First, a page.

There’s a chance you may skip this blog post thinking to yourself: This will never happen to my child. I have a tight reign on my kids—they know better. The chances of an inappropriate photo getting circulated, is pretty much zero.
To which I would promptly administer this two-step reality check:
• The #1 truth in parenting is you never have as much control as you think you have.
• The #2 truth in parenting is never—and I mean never—say (to yourself or out loud) that “this will never.”
From ‘Don’t’ to Damage Control
You’ve had the talk with your kids, however, if a romantic relationship (or a friendship) goes south, you have zero control over other people’s kids and their degree of common sense or ethics when it comes to uploading embarrassing photos of someone else.
The first line of defense is simply to reinforce to your kids to never (ever, ever, ever) share risky photos of themselves with anyone via any digital channel or allow any of photos to be taken of them. However, as we’ve all witnessed teens (as well as adults) disregard that warning every day.
So assuming you need to do some degree of damage control, where should you even begin to lasso in an embarrassing photo from the boundless byways of the Internet?
You simply move forward one step at a time and clog every leak you can. The bad news is once the photo is out of your hands, you lose all control and can never completely be assured that you’ve stopped the bleeding.
However, you can do damage control. So breathe and let’s get started:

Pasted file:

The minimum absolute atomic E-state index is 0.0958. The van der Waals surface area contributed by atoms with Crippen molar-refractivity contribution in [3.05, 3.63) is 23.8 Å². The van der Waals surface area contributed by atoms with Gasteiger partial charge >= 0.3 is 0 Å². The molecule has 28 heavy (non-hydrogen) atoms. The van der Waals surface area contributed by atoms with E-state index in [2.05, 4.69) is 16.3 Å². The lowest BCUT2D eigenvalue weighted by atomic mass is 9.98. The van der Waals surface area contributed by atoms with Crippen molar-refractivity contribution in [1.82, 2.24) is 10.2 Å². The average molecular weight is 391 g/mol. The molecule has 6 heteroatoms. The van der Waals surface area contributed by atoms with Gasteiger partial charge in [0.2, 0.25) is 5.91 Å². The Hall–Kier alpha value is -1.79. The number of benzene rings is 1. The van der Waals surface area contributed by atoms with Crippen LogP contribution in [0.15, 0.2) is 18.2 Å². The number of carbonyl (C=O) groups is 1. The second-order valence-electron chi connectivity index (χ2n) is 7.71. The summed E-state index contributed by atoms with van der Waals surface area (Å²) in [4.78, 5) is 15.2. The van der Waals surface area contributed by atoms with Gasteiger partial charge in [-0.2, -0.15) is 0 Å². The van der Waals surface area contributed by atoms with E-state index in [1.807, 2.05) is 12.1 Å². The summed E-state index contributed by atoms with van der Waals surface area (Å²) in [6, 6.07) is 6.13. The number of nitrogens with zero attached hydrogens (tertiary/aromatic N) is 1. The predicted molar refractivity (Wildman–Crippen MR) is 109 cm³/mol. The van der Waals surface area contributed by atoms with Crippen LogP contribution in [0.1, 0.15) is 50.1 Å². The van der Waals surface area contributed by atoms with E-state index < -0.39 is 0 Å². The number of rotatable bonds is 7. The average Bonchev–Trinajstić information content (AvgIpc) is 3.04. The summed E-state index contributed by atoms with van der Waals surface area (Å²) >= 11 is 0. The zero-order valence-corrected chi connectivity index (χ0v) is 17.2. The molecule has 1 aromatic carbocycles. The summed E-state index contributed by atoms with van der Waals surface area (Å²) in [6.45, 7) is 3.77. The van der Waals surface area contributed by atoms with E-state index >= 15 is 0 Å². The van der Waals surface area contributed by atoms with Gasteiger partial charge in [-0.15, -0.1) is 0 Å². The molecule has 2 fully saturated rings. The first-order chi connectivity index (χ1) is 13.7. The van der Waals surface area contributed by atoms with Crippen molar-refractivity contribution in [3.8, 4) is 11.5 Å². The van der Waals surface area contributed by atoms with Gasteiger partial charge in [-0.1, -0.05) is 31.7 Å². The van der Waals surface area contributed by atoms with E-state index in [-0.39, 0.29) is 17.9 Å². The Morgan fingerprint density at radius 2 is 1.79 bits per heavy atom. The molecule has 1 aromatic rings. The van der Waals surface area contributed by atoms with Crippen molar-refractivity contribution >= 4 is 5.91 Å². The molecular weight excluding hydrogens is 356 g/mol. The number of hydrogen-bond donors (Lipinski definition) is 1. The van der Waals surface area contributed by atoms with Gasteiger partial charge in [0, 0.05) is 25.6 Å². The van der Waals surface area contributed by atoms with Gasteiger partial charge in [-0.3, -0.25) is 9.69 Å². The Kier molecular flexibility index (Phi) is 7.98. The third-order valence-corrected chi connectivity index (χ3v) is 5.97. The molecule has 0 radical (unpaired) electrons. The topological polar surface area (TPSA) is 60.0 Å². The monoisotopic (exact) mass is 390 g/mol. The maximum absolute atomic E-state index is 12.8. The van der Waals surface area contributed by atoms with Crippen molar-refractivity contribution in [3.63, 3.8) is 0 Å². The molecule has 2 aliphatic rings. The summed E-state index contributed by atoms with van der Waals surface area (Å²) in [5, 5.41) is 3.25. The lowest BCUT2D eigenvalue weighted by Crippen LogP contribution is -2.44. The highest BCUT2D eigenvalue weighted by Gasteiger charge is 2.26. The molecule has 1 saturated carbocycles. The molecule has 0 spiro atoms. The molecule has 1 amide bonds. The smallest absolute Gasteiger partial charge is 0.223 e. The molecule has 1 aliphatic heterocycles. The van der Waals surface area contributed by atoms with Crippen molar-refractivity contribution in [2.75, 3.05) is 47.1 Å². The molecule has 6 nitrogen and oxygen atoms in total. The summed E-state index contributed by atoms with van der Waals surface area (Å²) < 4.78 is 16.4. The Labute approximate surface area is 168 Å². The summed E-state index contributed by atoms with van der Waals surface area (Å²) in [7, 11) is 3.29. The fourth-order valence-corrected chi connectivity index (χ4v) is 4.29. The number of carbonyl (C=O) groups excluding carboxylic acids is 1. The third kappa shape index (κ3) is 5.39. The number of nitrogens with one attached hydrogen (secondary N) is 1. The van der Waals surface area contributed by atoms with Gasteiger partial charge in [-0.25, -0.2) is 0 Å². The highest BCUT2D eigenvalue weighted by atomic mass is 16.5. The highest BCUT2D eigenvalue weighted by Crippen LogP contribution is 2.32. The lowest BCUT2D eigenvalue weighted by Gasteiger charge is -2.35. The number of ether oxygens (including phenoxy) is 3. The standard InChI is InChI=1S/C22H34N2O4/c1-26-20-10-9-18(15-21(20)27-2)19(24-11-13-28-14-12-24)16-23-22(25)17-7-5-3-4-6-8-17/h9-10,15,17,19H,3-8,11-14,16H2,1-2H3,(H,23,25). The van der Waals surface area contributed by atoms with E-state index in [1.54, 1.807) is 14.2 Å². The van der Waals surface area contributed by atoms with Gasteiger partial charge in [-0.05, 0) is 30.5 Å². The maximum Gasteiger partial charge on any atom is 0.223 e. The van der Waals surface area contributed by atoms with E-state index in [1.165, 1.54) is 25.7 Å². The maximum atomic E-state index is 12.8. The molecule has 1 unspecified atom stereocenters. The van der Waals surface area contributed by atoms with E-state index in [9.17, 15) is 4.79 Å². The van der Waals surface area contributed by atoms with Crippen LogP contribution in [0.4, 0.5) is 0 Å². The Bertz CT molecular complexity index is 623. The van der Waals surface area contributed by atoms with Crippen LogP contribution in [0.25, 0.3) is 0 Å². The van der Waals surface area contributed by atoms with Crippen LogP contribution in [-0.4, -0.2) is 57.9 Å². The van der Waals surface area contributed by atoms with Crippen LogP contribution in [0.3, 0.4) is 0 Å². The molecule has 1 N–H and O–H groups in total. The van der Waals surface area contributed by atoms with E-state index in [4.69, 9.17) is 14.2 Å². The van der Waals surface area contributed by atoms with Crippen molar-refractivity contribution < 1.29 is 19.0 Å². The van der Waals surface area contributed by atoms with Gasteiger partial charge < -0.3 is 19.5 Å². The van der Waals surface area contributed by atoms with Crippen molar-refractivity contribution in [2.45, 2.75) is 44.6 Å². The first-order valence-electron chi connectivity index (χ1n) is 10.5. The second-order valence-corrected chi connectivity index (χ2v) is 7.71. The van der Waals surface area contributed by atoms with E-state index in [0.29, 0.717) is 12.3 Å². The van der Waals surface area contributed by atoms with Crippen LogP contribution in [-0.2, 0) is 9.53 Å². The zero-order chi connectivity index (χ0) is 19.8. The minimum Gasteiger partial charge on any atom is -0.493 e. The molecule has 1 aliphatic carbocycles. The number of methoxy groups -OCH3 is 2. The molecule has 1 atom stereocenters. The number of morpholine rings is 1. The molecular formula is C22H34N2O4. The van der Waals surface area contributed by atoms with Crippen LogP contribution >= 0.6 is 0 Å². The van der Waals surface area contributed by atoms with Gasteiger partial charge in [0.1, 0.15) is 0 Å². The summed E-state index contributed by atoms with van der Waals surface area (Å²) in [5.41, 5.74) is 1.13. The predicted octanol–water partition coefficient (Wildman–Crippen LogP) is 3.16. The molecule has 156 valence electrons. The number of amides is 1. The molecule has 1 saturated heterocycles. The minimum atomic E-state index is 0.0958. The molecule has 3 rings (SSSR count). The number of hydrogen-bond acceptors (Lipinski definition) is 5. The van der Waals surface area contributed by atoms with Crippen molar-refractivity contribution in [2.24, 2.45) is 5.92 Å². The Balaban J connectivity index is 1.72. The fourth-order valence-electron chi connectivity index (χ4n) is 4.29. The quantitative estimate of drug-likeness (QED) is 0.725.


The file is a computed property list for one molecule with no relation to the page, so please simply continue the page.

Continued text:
How to remove embarrassing photos online:
Facebook (6 remove options)
- Ask the friend who uploaded the photo to remove it.
- Go to the image. Once you open it click ‘Options’ and then either ‘Report Photo’ or ‘Remove Tag.’
- Send an email to email@example.com for the photo to be removed.
- In Facebook’s Help section, file a complaint using the Facebook Intellectual Property Infringement Form.
- In Facebook’s Help section, file a complaint using the Facebook Terms Violation Reporting Form.
- Facebook does have a Help Community that may be able to offer some suggestions—or at least offer you wisdom (and empathy).
Instagram (3 remove options)
- To de-tag, select ‘Hide from my profile’.
- Click on ‘More options’ and choose ‘Remove me from photo’.
- Report the photo as inappropriate
Twitter (1 remove option)
In the Twitter Help section you can report abusive behavior of another user, here. You will be directed to a series of options that go into impressive detail about your complaint.
If a situation goes to the next level and there is true damage and malice, going to the local authorities is your next step, who will then direct you in filing legal charges.
Recent headlines speak loudly to the rise in and consequences of revenge porn and photo blackmail. In a major revenge porn case, Kevin Bollaert, 28, recently was found guilty in a San Diego court of identity theft and extortion. He faces up to 20 years in prison for extorting money from ex-girlfriends.
The United Kingdom is also onto something—it actually passed a law making posting nude photos of someone else as revenge a crime punishable with up to two years in prison.
Toni Birdsong is a Family Safety Evangelist to McAfee. You can find her on Twitter @McAfee_Family.